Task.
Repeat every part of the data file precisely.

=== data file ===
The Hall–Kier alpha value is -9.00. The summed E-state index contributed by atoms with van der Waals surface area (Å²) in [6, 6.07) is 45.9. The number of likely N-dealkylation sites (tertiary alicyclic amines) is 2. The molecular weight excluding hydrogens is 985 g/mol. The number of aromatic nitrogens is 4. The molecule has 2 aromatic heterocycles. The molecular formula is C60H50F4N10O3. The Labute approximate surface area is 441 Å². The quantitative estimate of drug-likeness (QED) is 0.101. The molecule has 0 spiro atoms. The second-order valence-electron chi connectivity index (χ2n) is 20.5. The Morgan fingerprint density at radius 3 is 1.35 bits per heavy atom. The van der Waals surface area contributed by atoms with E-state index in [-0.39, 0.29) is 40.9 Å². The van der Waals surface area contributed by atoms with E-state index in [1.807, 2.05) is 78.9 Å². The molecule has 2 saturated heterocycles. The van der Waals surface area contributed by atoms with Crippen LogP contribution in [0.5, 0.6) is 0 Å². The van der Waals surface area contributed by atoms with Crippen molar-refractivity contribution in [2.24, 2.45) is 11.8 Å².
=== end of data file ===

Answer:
The Hall–Kier alpha value is -9.00. The summed E-state index contributed by atoms with van der Waals surface area (Å²) in [6, 6.07) is 45.9. The number of likely N-dealkylation sites (tertiary alicyclic amines) is 2. The molecular weight excluding hydrogens is 985 g/mol. The number of aromatic nitrogens is 4. The molecule has 2 aromatic heterocycles. The molecular formula is C60H50F4N10O3. The Labute approximate surface area is 441 Å². The quantitative estimate of drug-likeness (QED) is 0.101. The molecule has 0 spiro atoms. The second-order valence-electron chi connectivity index (χ2n) is 20.5. The Morgan fingerprint density at radius 3 is 1.35 bits per heavy atom. The van der Waals surface area contributed by atoms with E-state index in [-0.39, 0.29) is 40.9 Å². The van der Waals surface area contributed by atoms with E-state index in [1.807, 2.05) is 78.9 Å². The molecule has 2 saturated heterocycles. The van der Waals surface area contributed by atoms with Crippen LogP contribution in [0.5, 0.6) is 0 Å². The van der Waals surface area contributed by atoms with Crippen molar-refractivity contribution in [2.24, 2.45) is 11.8 Å².